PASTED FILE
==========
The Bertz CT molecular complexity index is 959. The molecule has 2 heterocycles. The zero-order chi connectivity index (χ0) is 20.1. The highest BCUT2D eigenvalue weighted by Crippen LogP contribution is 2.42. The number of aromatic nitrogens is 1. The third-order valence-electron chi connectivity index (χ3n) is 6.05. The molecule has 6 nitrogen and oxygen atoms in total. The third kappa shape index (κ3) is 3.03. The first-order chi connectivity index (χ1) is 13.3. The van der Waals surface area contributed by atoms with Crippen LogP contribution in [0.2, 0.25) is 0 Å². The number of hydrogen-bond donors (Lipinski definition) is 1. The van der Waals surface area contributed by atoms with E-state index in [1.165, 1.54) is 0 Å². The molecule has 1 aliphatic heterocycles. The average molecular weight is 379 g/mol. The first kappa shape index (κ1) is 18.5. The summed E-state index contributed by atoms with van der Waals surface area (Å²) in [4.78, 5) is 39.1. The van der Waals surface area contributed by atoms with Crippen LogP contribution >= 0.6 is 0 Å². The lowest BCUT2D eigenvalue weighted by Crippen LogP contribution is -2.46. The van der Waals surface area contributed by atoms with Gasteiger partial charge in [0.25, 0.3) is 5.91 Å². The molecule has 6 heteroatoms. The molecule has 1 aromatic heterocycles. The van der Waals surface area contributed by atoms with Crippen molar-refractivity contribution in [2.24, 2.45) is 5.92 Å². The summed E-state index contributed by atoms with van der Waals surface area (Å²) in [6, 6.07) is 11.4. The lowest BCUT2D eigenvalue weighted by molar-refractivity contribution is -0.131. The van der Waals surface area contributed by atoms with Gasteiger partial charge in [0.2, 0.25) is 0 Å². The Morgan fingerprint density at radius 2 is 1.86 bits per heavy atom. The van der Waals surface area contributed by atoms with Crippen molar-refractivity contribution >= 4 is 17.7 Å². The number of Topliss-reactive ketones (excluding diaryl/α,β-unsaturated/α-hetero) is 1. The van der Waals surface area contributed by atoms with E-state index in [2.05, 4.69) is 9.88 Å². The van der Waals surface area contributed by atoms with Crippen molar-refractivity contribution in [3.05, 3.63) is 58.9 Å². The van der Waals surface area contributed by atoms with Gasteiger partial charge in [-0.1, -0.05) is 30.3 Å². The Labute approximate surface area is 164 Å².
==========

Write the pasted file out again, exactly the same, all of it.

The Bertz CT molecular complexity index is 959. The molecule has 2 heterocycles. The zero-order chi connectivity index (χ0) is 20.1. The highest BCUT2D eigenvalue weighted by Crippen LogP contribution is 2.42. The number of aromatic nitrogens is 1. The third-order valence-electron chi connectivity index (χ3n) is 6.05. The molecule has 6 nitrogen and oxygen atoms in total. The third kappa shape index (κ3) is 3.03. The first-order chi connectivity index (χ1) is 13.3. The van der Waals surface area contributed by atoms with Crippen LogP contribution in [0.2, 0.25) is 0 Å². The number of hydrogen-bond donors (Lipinski definition) is 1. The van der Waals surface area contributed by atoms with E-state index in [1.165, 1.54) is 0 Å². The molecule has 1 aliphatic heterocycles. The average molecular weight is 379 g/mol. The first kappa shape index (κ1) is 18.5. The summed E-state index contributed by atoms with van der Waals surface area (Å²) in [4.78, 5) is 39.1. The van der Waals surface area contributed by atoms with Crippen LogP contribution >= 0.6 is 0 Å². The lowest BCUT2D eigenvalue weighted by Crippen LogP contribution is -2.46. The van der Waals surface area contributed by atoms with Gasteiger partial charge in [0.25, 0.3) is 5.91 Å². The molecule has 6 heteroatoms. The molecule has 1 aromatic heterocycles. The van der Waals surface area contributed by atoms with Crippen molar-refractivity contribution in [2.24, 2.45) is 5.92 Å². The summed E-state index contributed by atoms with van der Waals surface area (Å²) in [6, 6.07) is 11.4. The lowest BCUT2D eigenvalue weighted by molar-refractivity contribution is -0.131. The van der Waals surface area contributed by atoms with Gasteiger partial charge in [0.2, 0.25) is 0 Å². The Morgan fingerprint density at radius 2 is 1.86 bits per heavy atom. The van der Waals surface area contributed by atoms with Crippen molar-refractivity contribution >= 4 is 17.7 Å². The number of Topliss-reactive ketones (excluding diaryl/α,β-unsaturated/α-hetero) is 1. The van der Waals surface area contributed by atoms with E-state index in [2.05, 4.69) is 9.88 Å². The van der Waals surface area contributed by atoms with Crippen molar-refractivity contribution in [3.05, 3.63) is 58.9 Å². The van der Waals surface area contributed by atoms with Gasteiger partial charge in [-0.1, -0.05) is 30.3 Å². The Labute approximate surface area is 164 Å².